Like a lot of organisations, Aldermore operate over a large distributed network (at the time Aldermore had around 800 staff operating over seven locations), and their offices, as well as departments (within the same location) were, in places, siloed, due to a lack of awareness and visibility across the wider business.
Aldermore presented us with a brief to help them achieve two key objectives – to get individuals, working across different departments and locations, to get to know each other and work together, whilst encouraging them to move more, as part of their wider Mind, Body and Soul programme.
After exploring a number of initiatives, we developed the ‘Road to Rio’ Challenge to tie into that year’s Olympic Games.
The challenge, over a four-week period was to travel (collectively) the 36,000 miles from London to Rio, taking in previous host cities of the summer Olympics along the way.
We developed an awareness raising campaign that was pushed out through offices, the intranet and through office ambassadors. To encourage participation, we included a charitable element to the challenge, so for every six miles travelled, Aldermore would donate £1 to their chosen charity of the year.
Although there were prizes for both the team and individual that tracked the most miles, it was important that the challenge was inclusive, so almost all activities could be converted into miles – so a simple stroll, gardening, even housework!
Every individual was invited to participate, those that did were divided into mixed ability teams (as there were quite a few sporty sorts in the mix) and everyone received an inexpensive pedometer to help them track their activity.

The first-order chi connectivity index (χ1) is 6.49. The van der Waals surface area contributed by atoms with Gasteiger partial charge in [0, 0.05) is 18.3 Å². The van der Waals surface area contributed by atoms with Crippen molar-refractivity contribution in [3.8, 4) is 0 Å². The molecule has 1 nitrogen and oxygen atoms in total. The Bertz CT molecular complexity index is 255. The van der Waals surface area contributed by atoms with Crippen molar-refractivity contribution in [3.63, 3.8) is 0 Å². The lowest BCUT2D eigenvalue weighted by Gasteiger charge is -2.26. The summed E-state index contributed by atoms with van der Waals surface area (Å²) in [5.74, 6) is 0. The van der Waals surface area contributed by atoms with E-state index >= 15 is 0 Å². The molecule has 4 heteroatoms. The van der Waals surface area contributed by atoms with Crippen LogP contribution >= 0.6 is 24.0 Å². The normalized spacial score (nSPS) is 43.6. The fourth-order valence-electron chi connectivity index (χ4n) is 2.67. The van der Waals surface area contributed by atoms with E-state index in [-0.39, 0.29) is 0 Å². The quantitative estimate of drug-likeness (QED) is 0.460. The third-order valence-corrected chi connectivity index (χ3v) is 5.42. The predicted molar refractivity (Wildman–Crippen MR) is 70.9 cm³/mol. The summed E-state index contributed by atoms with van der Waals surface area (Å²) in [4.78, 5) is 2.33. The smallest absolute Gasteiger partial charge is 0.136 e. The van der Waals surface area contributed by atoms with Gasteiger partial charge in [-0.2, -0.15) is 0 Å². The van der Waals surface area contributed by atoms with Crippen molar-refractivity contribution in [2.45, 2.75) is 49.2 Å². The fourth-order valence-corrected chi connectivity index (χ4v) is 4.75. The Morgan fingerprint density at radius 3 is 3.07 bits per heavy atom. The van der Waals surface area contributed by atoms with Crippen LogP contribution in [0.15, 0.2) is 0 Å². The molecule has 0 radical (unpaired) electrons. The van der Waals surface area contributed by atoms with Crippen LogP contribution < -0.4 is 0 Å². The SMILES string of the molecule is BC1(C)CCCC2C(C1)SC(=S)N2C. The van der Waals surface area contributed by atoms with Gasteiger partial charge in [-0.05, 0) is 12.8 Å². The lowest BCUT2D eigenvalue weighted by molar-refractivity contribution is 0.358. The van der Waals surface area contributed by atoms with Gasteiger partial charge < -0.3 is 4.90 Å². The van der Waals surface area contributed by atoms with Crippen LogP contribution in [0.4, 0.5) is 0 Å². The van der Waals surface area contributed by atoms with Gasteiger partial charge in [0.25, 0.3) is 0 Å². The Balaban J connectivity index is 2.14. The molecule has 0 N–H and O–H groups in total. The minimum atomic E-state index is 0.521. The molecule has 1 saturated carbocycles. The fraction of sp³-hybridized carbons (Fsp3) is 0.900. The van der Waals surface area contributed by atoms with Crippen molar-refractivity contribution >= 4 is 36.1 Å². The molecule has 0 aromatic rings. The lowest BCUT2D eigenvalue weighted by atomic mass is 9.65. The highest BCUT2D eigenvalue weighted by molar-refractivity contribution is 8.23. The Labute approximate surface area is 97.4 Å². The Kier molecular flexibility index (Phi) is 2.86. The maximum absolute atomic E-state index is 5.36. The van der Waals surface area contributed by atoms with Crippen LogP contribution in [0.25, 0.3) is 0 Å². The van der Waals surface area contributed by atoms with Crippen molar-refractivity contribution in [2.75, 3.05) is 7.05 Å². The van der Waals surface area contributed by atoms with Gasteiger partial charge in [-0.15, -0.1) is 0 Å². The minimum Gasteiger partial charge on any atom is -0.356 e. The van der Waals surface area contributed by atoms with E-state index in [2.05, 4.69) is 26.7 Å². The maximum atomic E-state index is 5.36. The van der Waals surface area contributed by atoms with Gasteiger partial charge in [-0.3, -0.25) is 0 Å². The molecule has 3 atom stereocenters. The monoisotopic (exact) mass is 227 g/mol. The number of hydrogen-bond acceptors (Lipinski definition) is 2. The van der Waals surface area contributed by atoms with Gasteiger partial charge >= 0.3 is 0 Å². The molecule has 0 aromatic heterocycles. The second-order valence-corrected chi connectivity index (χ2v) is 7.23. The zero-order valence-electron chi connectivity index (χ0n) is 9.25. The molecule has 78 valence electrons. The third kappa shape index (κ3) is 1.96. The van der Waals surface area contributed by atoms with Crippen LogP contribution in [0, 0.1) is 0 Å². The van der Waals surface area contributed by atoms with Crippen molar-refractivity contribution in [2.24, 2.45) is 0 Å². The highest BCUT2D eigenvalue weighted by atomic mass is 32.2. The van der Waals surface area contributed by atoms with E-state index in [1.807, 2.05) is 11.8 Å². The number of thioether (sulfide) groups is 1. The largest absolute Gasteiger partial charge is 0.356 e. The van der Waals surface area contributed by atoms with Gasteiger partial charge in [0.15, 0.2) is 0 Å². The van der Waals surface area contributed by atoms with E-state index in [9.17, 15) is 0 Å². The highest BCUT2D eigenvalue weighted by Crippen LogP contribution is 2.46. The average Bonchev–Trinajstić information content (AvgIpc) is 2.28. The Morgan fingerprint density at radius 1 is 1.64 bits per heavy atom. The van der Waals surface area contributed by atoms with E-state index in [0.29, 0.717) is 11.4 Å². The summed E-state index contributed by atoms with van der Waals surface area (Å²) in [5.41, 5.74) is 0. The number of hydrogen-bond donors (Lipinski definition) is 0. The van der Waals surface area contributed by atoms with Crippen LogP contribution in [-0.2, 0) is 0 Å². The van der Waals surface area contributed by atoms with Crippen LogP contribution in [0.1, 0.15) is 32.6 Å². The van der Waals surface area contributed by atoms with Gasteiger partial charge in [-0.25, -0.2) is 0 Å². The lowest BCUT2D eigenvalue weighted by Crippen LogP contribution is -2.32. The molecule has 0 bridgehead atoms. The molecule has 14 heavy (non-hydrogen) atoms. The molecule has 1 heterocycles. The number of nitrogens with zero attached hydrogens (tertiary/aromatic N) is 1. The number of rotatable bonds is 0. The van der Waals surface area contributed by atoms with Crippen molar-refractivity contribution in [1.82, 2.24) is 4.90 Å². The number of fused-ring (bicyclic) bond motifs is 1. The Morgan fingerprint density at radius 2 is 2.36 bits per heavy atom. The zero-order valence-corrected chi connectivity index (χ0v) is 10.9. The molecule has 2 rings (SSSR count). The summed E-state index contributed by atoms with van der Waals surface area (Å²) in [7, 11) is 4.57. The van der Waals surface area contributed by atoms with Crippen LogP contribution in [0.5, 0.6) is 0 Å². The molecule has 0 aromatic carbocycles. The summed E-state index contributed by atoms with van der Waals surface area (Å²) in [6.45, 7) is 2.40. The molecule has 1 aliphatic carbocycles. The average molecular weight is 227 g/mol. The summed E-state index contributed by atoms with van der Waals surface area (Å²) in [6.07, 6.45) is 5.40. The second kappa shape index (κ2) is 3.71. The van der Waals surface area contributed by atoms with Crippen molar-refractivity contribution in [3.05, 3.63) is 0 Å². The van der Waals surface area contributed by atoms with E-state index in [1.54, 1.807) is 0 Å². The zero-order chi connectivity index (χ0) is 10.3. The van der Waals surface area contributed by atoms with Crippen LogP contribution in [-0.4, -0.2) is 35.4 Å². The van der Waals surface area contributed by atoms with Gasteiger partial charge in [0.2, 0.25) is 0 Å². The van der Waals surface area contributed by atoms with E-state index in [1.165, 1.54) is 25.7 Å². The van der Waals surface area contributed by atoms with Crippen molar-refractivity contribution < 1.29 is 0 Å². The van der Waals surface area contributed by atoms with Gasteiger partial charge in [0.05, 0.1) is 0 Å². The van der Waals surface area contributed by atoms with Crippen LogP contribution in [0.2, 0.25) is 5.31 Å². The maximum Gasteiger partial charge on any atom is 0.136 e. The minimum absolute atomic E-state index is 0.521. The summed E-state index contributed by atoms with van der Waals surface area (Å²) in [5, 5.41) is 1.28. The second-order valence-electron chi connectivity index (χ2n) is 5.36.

We developed a ‘Road to Rio’ themed challenge portal, where individuals could submit their activity (or sync it straight from their pedometers). The portal also tracked individual and team activity levels on leader boards and the collective activity was tracked on an interactive map showing progress. Importantly the portal also allowed challenge wide and team chat functionality – both of which were embraced widely.
The Road to Rio challenge was a standout success, with over 70% of the workforce taking part, creating a huge amount of excitement and energy across the organisation.
Individuals embraced their teams and used the portal to communicate with, support and encourage the new contacts they had forged. Most ran, rode or rowed to Rio. Others climbed mountains, took up ballroom dancing or simply hopped off the bus a stop or two early – everybody and every mile mattered.
Not only did the team reach Rio, they did so early so we could extend the challenge and made it all the way back to London within the four-week period. The challenge created a sense of belonging and cross location/team working, and in addition it got people exercising and helped generate a £6,000 charitable donation – something that every participant can feel hugely proud of.